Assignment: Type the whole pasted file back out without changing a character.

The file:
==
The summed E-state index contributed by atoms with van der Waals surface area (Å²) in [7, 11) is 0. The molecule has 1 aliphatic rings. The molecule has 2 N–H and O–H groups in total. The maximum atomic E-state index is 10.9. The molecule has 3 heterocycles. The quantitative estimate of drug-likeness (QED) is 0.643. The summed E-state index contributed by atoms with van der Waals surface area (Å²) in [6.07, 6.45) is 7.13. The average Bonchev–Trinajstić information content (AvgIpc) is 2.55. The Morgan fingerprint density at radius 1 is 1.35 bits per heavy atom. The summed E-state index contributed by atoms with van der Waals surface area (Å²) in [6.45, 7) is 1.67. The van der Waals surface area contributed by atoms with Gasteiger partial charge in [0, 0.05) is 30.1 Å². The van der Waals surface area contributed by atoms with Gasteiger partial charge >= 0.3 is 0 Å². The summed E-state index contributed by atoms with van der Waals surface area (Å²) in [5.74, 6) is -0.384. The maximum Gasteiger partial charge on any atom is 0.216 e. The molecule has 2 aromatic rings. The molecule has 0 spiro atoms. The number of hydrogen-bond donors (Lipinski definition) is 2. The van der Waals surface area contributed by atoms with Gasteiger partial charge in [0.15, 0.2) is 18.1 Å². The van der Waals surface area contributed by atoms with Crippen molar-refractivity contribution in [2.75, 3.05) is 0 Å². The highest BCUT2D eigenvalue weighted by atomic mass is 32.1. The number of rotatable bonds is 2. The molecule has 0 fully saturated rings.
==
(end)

The summed E-state index contributed by atoms with van der Waals surface area (Å²) in [7, 11) is 0. The molecule has 1 aliphatic rings. The molecule has 2 N–H and O–H groups in total. The maximum atomic E-state index is 10.9. The molecule has 3 heterocycles. The quantitative estimate of drug-likeness (QED) is 0.643. The summed E-state index contributed by atoms with van der Waals surface area (Å²) in [6.07, 6.45) is 7.13. The average Bonchev–Trinajstić information content (AvgIpc) is 2.55. The Morgan fingerprint density at radius 1 is 1.35 bits per heavy atom. The summed E-state index contributed by atoms with van der Waals surface area (Å²) in [6.45, 7) is 1.67. The van der Waals surface area contributed by atoms with Gasteiger partial charge in [0, 0.05) is 30.1 Å². The van der Waals surface area contributed by atoms with Gasteiger partial charge >= 0.3 is 0 Å². The summed E-state index contributed by atoms with van der Waals surface area (Å²) in [5.74, 6) is -0.384. The maximum Gasteiger partial charge on any atom is 0.216 e. The molecule has 2 aromatic rings. The molecule has 0 spiro atoms. The number of hydrogen-bond donors (Lipinski definition) is 2. The van der Waals surface area contributed by atoms with Gasteiger partial charge in [0.15, 0.2) is 18.1 Å². The van der Waals surface area contributed by atoms with Crippen molar-refractivity contribution in [2.75, 3.05) is 0 Å². The highest BCUT2D eigenvalue weighted by atomic mass is 32.1. The number of rotatable bonds is 2. The molecule has 0 fully saturated rings.